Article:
A: They’ve been so supportive with everything. I feel like Nat Geo has built a reputation of always telling the truth and giving us stories about humanity and Mother Nature. “The Long Road Home” really goes along with that. You’re really seeing the human face of war. Also, everyone on the set has so much humility and such a great respect for the story we’re telling. I’ve been able to count on them for everything so I’m really appreciative.

Q: Do you know what your next project is going to be after this?

A: I’m working on a lot of animated projects. I’ve got “Elena of Avalor” for Disney. I’m also working on an Amazon series called “Lost in Oz,” and there’s two other projects with DreamWorks I can’t speak about yet that are launching in 2018. And I also have a digital series with Warner Brothers showing at the Sundance Film Festival next month.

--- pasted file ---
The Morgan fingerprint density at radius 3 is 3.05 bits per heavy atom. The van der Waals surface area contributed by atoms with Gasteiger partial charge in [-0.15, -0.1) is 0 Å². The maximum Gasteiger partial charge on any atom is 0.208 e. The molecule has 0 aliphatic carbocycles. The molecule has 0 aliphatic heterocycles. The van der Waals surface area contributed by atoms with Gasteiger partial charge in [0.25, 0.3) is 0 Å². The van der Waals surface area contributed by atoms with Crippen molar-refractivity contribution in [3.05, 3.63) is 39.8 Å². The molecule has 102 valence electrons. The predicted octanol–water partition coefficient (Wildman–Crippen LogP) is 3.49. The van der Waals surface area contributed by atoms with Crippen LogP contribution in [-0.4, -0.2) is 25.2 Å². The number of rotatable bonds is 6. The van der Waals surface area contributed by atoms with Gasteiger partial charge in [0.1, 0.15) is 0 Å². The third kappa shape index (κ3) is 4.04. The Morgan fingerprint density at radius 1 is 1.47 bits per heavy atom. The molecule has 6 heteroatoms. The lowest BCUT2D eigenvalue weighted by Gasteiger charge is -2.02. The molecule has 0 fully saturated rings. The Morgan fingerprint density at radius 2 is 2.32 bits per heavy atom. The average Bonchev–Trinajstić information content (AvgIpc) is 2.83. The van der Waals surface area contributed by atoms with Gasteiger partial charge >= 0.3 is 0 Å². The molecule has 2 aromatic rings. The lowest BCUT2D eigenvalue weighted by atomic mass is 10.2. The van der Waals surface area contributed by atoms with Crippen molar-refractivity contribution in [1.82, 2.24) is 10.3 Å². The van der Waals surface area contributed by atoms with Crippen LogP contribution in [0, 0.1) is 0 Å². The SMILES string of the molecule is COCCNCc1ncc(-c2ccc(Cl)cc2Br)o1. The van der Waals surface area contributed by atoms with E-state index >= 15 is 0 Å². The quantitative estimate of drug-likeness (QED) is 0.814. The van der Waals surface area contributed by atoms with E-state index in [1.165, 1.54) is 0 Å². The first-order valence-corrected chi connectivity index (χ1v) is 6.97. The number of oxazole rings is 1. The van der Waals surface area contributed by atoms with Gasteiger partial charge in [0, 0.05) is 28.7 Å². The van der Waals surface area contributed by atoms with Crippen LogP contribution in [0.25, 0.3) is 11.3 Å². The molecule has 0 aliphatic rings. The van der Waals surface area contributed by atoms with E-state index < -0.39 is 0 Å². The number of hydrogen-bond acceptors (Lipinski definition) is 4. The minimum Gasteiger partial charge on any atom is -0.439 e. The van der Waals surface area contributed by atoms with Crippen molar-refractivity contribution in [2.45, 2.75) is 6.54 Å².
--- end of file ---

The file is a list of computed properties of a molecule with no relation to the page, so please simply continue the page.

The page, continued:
Tune into “The Long Road Home” on the National Geographic channel. To watch a preview of the series, go the “The Long Road Home” on the National Geographic Channel website.